Trio Lavolta 26 April

Friday 26 April, 7:30pm

Joyce Fraser (violin)
Felix Buser (cello)
Simon Marlow (piano)

W A Mozart (1756 - 1791) Trio in G major (KV 564)
Arvo Pärt (1935 - ) Mozart - Adagio
Bohuslav Martinu (1890 - 1959) Trio in D-minor
Anton Dvorak (1841 - 1904) Trio in B flat major, opus 21

Tickets £12.50 (under-18s free)
Booking information

Trio Lavolta was formed in 1995 and made its debut at Blackheath Concert Halls with a programme that included a new work commissioned for the occasion. Since then the trio has given recitals at many of the City of London churches and at music clubs throughout the country. The trio aims to offer innovative programmes of lesser known and contemporary works alongside the standard repertoire.

The trio has also developed a series of programmes of words and music in collaboration with actors, Louise Jameson and David Warwick. The first of these, ‘A private view of Christina Rossetti’; was performed at Trinity Arts Centre in Tunbridge Wells. It included specially commissioned music for the poem ‘Goblin Market’. Other programmes in this series exploring the juxtaposition of words and music are ‘The Seven Ages of Man’ based on the famous speech from Shakespeare’s ‘As You Like It’; ‘Lest We Forget’; ‘A Christmas Carousal’, performed at Finchcocks and ‘Victorian Variety’, performed as part of the Richard Burnett Heritage Collection’s concert series.

Sadly, the founder pianist of the trio, Sally Mays, passed away in April 2018. Felix and Joyce are grateful to Simon Marlow for agreeing to join the trio.

Future plans include a ‘Mr and Mrs Schumann’ programme, which will be performed for the Richard Burnett Heritage Collection in Tunbridge Wells on October 20 2019 to commemorate the 200 th anniversary of Clara Schumann’s birth.


Concert at the National Liberal Club

Monday 18 February, 6:45pm
Michael Collins (clarinet) and Michael McHale (piano)

We've arranged a recital in London for followers of concerts at King Charles. It's close to Charing Cross station, at the historic National Liberal Club, 1 Whitehall Place, SW1A 2HE.

Reinecke Introduction & Allegro appassionato; Brahms Sonata in F minor op.120 no.1; Debussy Première rapsodie;  Poulenc Sonata

There's a cash bar from 6:15pm, and the recital will be over by 8pm. Limited number of tickets remaining. Booking information.


Past performers 2006-2018

We have had an amazing year in 2018, including the privilege of a recital by Gerald Finley and an incredible performance of Handel's Messiah. Over the last 12 years we've welcomed a host of wonderful performers, and, for the record, here they all are:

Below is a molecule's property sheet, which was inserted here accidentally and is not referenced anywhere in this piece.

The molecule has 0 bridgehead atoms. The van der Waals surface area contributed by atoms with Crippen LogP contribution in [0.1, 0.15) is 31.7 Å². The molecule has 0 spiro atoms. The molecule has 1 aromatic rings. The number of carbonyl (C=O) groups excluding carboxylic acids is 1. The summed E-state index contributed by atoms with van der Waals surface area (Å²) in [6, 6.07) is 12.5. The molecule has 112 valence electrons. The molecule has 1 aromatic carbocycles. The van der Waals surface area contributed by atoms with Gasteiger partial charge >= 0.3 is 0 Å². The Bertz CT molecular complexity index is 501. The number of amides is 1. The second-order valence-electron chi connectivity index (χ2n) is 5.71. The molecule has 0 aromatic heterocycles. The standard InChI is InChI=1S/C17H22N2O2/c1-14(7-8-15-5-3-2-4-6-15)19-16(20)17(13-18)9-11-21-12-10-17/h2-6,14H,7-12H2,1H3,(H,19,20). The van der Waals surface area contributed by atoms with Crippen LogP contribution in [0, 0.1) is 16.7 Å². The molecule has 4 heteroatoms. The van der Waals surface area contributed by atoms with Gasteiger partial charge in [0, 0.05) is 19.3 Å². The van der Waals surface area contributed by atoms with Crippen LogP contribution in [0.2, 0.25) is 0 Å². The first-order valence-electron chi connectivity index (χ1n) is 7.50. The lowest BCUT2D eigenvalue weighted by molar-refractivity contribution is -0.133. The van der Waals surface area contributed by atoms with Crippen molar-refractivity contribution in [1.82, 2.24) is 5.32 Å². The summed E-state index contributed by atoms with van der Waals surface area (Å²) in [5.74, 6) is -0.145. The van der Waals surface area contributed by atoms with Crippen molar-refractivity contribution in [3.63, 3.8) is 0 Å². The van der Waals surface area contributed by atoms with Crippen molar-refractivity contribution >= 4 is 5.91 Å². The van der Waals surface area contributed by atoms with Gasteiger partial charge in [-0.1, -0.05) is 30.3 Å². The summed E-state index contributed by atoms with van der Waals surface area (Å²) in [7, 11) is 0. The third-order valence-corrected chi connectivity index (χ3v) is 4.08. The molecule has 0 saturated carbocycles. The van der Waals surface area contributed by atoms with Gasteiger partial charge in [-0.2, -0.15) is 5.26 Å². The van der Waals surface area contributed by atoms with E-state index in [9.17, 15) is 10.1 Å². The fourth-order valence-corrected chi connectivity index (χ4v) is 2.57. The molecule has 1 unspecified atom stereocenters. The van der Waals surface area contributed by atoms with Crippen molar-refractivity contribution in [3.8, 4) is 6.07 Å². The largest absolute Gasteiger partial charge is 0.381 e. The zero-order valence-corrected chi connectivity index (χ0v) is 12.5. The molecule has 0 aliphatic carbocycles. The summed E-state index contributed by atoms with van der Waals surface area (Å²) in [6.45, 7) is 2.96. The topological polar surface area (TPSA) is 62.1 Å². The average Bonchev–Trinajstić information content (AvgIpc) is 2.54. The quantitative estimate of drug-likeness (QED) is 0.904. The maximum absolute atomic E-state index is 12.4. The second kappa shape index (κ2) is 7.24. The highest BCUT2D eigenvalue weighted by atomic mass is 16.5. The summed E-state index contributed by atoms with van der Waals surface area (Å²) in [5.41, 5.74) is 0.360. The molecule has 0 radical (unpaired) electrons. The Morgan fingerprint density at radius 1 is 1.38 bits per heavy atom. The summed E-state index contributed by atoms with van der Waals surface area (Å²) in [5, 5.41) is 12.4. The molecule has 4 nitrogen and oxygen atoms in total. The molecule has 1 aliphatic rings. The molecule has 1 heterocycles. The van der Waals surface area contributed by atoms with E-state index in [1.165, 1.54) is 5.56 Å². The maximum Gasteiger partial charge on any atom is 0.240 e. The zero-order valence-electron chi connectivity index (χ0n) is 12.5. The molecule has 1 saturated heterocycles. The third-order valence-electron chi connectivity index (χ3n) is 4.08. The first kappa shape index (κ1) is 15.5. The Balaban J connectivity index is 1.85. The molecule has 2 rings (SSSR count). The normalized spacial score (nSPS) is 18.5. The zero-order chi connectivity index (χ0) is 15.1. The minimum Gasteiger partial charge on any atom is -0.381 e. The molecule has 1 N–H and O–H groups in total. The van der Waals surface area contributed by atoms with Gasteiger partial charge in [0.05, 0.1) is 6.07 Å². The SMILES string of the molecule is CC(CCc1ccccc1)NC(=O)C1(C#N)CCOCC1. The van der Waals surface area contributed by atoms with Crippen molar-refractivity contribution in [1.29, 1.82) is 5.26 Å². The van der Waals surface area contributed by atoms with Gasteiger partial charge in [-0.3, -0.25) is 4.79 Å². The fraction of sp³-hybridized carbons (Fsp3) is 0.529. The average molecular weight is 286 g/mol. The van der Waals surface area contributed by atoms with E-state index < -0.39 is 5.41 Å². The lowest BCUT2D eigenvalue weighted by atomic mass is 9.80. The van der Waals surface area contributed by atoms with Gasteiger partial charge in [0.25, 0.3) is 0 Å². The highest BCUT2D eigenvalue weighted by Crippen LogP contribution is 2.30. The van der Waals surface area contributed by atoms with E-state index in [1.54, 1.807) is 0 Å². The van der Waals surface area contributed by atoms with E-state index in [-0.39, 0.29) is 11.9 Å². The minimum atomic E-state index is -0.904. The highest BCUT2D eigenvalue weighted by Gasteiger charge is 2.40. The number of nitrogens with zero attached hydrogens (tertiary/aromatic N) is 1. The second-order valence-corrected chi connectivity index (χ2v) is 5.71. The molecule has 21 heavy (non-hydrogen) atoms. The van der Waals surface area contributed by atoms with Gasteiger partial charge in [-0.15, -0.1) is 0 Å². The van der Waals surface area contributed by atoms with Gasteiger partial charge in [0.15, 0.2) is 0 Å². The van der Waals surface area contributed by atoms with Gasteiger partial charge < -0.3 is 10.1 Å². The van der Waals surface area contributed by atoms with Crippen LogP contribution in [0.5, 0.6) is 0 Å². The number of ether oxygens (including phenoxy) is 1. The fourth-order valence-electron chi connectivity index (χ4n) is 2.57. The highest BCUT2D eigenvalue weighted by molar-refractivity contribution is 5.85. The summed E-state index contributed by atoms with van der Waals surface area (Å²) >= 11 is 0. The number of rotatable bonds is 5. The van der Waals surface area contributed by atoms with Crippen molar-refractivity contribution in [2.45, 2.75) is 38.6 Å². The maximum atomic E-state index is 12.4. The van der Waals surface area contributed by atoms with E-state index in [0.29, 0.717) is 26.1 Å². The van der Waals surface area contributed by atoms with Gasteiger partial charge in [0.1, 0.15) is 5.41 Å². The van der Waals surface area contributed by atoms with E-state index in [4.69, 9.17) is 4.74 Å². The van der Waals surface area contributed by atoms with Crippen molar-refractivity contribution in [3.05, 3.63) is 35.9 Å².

Adrian Bradbury | Adriano Graziani | Aiso Quartet | Alessandra Testai | Alex Metcalfe | Amanda Pitt | Ann Beilby | Anthony Zerpa-Falcon | Archaeus String Quartet | Archduke Trio | Barbirolli Quartet | Callum Smart | Cambridge Taverner Choir | Cantabile | Cellists of the RPO | Charles Wiffen | Chelys Viol Ensemble | Chris Hatt | Christopher Sayles | Clio Gould | Daniel Auchinloss | David Chatterton | David Campbell | Daniel Edgar | Daniel Tong | David Owen-Norris | David Maw | David Owen Norris | Decimus Consort | Diane Moore | Dulcinea Quartet | Eleanor Alberga | Ellen Smith | English Cornett and Sackbut Ensemble | Felicity Lott | Follia | Frances Yonge | Gary Branch | Gerald Finley | Giles Davies | Gilfillan family | Greg Tassell | Guy Johnstone | Hugh Webb | Ibrahim Aziz | Jamie McVinnie | Jane Gomm | Jennifer Snapes | Jong-Gyung Park | Julius Drake | Karen Jones | Karina Lucas | Kate Andrews | Kate Semmens | Katharine Johns | Katie Stillman | Kokoschka Trio | Konevets Quartet | Ken Aiso | King Charles Singers | Lianna Jeffrey | Liz Partridge | London Bridge Ensemble | Marcus Andrews | Margaret Faultless | Marie-Noelle Kendall | Martin Fogel | Masahiro Yamaguchi | Matchbox Opera | Merry Opera | Michael Bacon | Michael Collins | Michael Grant | Michael McHale | Miriam Cox | Nigel Clayton | Oliver Davies | Owen Rees | Paul Clark | Paul Jeffrey | Paul Guinery | Pentagon Ensemble | Peter Arnold | Peter Barker | Rachel Godsill | Rachel Stroud | Raphael Wallfisch | Richard Egarr | Richard Uttley | Robert Gibbs | Robin Jeffrey | Roselyne Martel-Bonnal | Rose Trio | Royal Tunbridge Wells Male Voice Choir | Ruth Beedham | St Andrews University Madrigal Group | Sam Haywood | Sara Lois Cunningham | Sarah Stuart-Pennink | Sasha Grynyuk | Schubert Ensemble | Simon Lane | Sophia Lisovskaya | Steve Pierce | Steven Devine | Temenos Chamber Choir | Teresa Caudle | Tim Gill | Tim Lines | Tom Bowes | Tom Foster | Tom Lilburn | Trajecti Voices | Trevor Eliot Bowes | Twilight Ensemble | Unexpected Opera | William Bass | William Summers | Yeo Yat Soon | Yukiko Shinohara


Handel in Tunbridge Wells

The earliest reference to Handel visiting Tunbridge Wells appears in his letter to Charles Jennens in July 1735. Jennens had sent a libretto (probably Saul) to Handel in London, and Handel wrote: “I am just going to Tunbridge, … I shall have more leisure time there to read it with all the Attention it deserves”.